No confidence in capital market

No confidence in capital market


Investors do not have confidence in the capital market since the market crash five years ago, in 2010. It is still a loss of capital market, with no dividends on investments in large and small companies. As a result, there is no interest among the investors to return to the market.There is a crisis of buyers in the market for a long time now, as the shares do not yield profit. As a result, no one is selling the shares at a loss and no one is buying.Former deputy governor of Bangladesh Bank and the head of the investigation committee formed after the share market crash in 2010, Khandaker Ibrahim Khaled said, the investors do not have confidence in Bangladesh Security and Exchange Commission (BSEC), though the organisation was reformed after the scandal. Changes at the top level of the regulatory body might help.Talking about the distrust in the capital market and the overall situation, BSEC chairman Khairul Hossain said, “Who has the magic to restore the trust of the investors in the market?”Talking about Ibrahim Khaled’s suggestion for changing the BSEC chairman post, the chairman said, “He is a senior person. He can say so. But only he can decipher the logic of his suggestion.”On the other hand, the investors also have questions about the quality of the companies listed in recent times. The reason is, share prices of the companies went lower than the Initial Public Offering (IPO) price.Regent Textiles is a recent example. The company sold its shares at Tk 25 per share, which included Tk 10 face value and Tk 15 as premier. However, the share price of that company went lower than the IPO price in just after two days of trading.

Share trading of the another company of the textile sector, Hamid Fabrics started on last December with the total value of Tk 35 per share. The market price of the share came down to Tk 21 within a year. The company announced 15 per cent cash and 5 per cent bonus dividend for the shareholders after getting listed in the market. A total of 200 shares were provided in each lot. Accordingly, every investor had to pay Tk 7,000 for the lot of 200 shares.Talking about approving IPO of devalued companies, BSEC chairman said, none of the good companies will enter the market with the face value of Tk 10. That is why some companies are allowed to enter the market on face value.Market-related people said the market is not getting any new investors as there is a lack of confidence. Though the share price is favourable for new investment, there is a lack of buyers in the market.According to former DSE chairman Shakil Rizvi, the current market is good for buyers but not for the sellers. “But,” Rizvi said, “There are not enough buyers in the buyer-friendly market.”Rizvi termed lack of confidence in the market as the reason of not getting expected buyers. Shakil Rizvi is an owner of a brokerage house. The investors trade in the share market through brokerage house.Tiklu Kanti Das of Chittagong is one of the share market investors among thousands in the country.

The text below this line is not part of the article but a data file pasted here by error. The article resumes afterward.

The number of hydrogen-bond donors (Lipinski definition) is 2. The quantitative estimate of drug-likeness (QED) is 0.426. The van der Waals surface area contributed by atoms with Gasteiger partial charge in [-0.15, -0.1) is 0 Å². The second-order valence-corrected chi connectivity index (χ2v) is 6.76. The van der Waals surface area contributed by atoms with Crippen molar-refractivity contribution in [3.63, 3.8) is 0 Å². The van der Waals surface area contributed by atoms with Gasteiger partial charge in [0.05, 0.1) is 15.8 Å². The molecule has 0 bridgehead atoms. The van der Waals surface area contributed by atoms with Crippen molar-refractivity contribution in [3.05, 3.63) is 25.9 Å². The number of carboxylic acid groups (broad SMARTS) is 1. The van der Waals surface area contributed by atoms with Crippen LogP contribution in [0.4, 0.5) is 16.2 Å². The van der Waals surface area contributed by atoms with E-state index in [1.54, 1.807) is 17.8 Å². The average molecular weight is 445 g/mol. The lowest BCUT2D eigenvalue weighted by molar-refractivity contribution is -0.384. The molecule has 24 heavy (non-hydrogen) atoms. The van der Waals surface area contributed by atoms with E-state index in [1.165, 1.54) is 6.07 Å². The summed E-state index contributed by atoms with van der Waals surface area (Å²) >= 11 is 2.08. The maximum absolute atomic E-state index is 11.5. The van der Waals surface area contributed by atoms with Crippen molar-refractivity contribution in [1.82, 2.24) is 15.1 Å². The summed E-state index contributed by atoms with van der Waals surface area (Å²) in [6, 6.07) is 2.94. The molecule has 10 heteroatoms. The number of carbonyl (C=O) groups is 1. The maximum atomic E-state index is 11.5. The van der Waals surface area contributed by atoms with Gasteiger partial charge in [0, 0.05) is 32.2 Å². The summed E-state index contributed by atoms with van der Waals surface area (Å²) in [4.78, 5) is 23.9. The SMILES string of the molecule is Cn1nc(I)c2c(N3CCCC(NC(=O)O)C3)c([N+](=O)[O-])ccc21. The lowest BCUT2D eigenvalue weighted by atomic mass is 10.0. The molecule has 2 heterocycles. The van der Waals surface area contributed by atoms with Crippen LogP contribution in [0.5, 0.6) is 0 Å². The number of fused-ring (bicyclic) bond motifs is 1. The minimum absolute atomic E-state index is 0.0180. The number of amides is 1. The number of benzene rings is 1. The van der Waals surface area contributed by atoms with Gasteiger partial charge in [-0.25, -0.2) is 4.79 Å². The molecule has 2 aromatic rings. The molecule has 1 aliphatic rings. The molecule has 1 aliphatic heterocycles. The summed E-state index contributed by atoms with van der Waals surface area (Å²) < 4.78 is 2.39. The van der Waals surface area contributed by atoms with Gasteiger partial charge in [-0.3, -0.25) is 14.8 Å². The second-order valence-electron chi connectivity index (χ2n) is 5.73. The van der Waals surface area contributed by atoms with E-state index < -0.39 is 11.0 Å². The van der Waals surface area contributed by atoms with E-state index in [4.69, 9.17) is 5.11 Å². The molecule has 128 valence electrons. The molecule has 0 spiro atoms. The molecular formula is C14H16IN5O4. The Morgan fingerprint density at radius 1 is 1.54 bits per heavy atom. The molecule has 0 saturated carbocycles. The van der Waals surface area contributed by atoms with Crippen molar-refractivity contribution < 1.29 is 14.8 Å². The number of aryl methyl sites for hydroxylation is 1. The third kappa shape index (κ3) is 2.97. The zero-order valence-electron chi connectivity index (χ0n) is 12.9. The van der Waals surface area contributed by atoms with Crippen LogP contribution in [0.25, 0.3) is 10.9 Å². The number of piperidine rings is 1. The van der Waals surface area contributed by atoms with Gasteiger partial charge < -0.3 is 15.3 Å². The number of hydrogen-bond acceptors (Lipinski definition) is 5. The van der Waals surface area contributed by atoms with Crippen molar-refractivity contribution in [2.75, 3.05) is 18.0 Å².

The mention of the share market is stressful for him. He went bankrupt after investing in the market. He is not even getting back his investment though waiting for years. He stays away from the share as much as possible.The financial conditions of the brokerage houses are not good either. Many organisations have cut down on staff to cope.Those involved in the share market say, there have been some basic changes in the last five years, including share market demutualisation, forming special tribunal for the hearing of the share market related cases, upgrading the securities law. However, these legal and structural changes and not yielded any positive results.Khandaker Ibrahim Khaled thinks the market is still in the hands of a vicious circle as dubious companies.
source:prothom alo


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